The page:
LOW COST QUARRY MANAGEMENT PRODUCING HIGH GAIN BIODIVERSITY: USING GIS TO QUANTIFY EFFECTIVE QUARRY MANAGEMENT REGIMES

Gerald Lucas, Pauline Michell, Noel Williams

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Abstract

A large scale biodiversity study of Cefn Mawr quarry, Mold, North Wales provided a scientific database for the operator. The project aimed to develop a set of ‘biodiversity indicators’ that would inform sustainable mineral operations at mineral extraction sites whilst simultaneously protecting ecological and landscape interests. The results helped fashion the production of the corporate guideline ‘Promotion of biodiversity at the mineral extraction sites of HeidelbergCement’. Cefn Mawr quarry is a Carboniferous limestone quarry providing feedstock for the nearby Padeswood Hanson Cement plant. At the time of the survey it was operated by Castle Cement. A range of ecological surveys were carried out over a six month period (covering late spring, summer and early autumn 2008). They included a JNCC Phase 1 Habitat survey, butterfly and dragonfly surveys and an assessment of water bodies for amphibians. Any habitats not categorised by the JNCC Phase 1 Habitat survey were described as ‘Partial Living Spaces’ and were incorporated within the GIS model and used to assess the biodiversity of the site. They added significantly to the biodiversity count and biodiversity indicators. The authors argue that Partial Living Spaces should become part of biodiversity audits at mineral extraction sites because of their contribution to the quantification of biodiversity. Data recorded were analysed within ESRI ArcGIS. The analysis considered the range of habitats and levels of floral diversity found within different zones (operational, restoration and buffer) of the quarry. Wildlife was found to be thriving in the most disturbed parts of the quarry with evidence of a range of species found in the operational zone. Around 300 species of flora were identified on the site. The density of flora (species per hectare) found in the operational and restoration zones of the quarry, together were greater than that in the buffer zone. The buffer zone was considered to be an analogue for the surrounding upland countryside. Statutorily-protected and ‘Nationally Scarce’ species were also present. The analysis demonstrated that a continuous cycle of disturbance is a key factor in increasing the levels of biodiversity within the quarry. The GIS proved to be an effective tool in recording and analysing the variety of habitats and their species. The quarry had not employed any sophisticated or costly procedures to foster biodiversity. Restoration had been conducted using low cost in-house techniques that had been designed to be cost effective and promote biodiversity. The GIS demonstrated that these techniques had been successful. A number of management approaches were suggested to enhance the biodiversity and are now employed by the quarry as part of the Quarry Biodiversity Management Plan.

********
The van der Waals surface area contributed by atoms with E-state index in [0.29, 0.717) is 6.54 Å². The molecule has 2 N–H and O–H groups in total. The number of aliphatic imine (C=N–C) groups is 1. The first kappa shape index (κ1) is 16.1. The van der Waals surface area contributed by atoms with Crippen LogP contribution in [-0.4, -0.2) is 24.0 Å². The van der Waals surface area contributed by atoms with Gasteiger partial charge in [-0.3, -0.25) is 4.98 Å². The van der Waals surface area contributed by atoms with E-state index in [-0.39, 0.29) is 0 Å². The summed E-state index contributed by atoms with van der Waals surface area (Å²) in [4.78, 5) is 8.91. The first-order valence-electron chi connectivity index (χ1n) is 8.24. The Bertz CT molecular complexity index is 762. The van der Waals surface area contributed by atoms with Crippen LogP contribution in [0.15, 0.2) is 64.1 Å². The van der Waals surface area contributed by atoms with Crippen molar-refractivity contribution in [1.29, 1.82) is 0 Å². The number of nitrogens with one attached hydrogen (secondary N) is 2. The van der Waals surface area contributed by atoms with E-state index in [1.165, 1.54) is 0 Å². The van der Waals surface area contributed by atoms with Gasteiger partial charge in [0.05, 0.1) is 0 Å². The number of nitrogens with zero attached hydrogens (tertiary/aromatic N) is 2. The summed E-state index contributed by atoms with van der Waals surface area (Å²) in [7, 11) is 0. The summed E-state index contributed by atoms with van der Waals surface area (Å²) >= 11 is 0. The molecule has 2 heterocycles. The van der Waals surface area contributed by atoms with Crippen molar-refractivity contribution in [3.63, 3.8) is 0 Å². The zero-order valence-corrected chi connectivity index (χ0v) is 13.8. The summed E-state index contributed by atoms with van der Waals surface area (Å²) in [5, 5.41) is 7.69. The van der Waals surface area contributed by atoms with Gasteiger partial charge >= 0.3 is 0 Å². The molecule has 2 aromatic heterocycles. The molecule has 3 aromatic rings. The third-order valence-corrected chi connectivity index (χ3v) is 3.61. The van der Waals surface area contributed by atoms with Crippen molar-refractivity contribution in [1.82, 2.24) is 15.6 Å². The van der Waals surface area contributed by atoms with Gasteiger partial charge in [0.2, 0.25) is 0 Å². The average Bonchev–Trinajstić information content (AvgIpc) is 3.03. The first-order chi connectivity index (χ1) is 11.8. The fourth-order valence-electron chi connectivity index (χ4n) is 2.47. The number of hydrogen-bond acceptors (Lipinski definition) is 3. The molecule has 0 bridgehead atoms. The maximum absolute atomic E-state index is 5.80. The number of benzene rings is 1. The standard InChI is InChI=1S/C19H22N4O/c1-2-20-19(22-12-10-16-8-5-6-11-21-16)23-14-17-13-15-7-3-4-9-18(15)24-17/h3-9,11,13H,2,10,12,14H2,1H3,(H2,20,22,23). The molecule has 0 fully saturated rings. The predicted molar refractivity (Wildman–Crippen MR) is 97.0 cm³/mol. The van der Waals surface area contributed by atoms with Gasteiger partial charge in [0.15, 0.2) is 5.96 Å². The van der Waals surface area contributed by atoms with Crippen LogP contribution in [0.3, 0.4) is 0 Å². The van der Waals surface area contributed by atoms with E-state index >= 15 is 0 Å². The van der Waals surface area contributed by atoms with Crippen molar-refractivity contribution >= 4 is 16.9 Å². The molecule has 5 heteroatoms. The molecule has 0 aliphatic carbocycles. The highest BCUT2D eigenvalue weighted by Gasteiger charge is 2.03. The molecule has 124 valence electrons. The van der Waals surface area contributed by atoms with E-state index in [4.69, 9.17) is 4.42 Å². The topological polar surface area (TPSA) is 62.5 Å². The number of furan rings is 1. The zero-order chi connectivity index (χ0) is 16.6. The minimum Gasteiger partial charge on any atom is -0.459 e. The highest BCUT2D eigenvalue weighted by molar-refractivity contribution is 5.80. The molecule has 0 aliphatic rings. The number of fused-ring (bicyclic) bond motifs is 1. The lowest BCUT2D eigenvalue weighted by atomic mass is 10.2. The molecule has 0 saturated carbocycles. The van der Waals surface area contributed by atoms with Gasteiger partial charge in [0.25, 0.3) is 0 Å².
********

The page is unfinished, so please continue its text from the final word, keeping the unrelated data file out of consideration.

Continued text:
Original languageEnglish
Pages (from-to)135-146
JournalProceedings of the 17th Extractive Industry Geology Conference
Volume17
Publication statusE-pub ahead of print - 31 Jan 2014

Keywords

  • GIS Biodiversity Quarry

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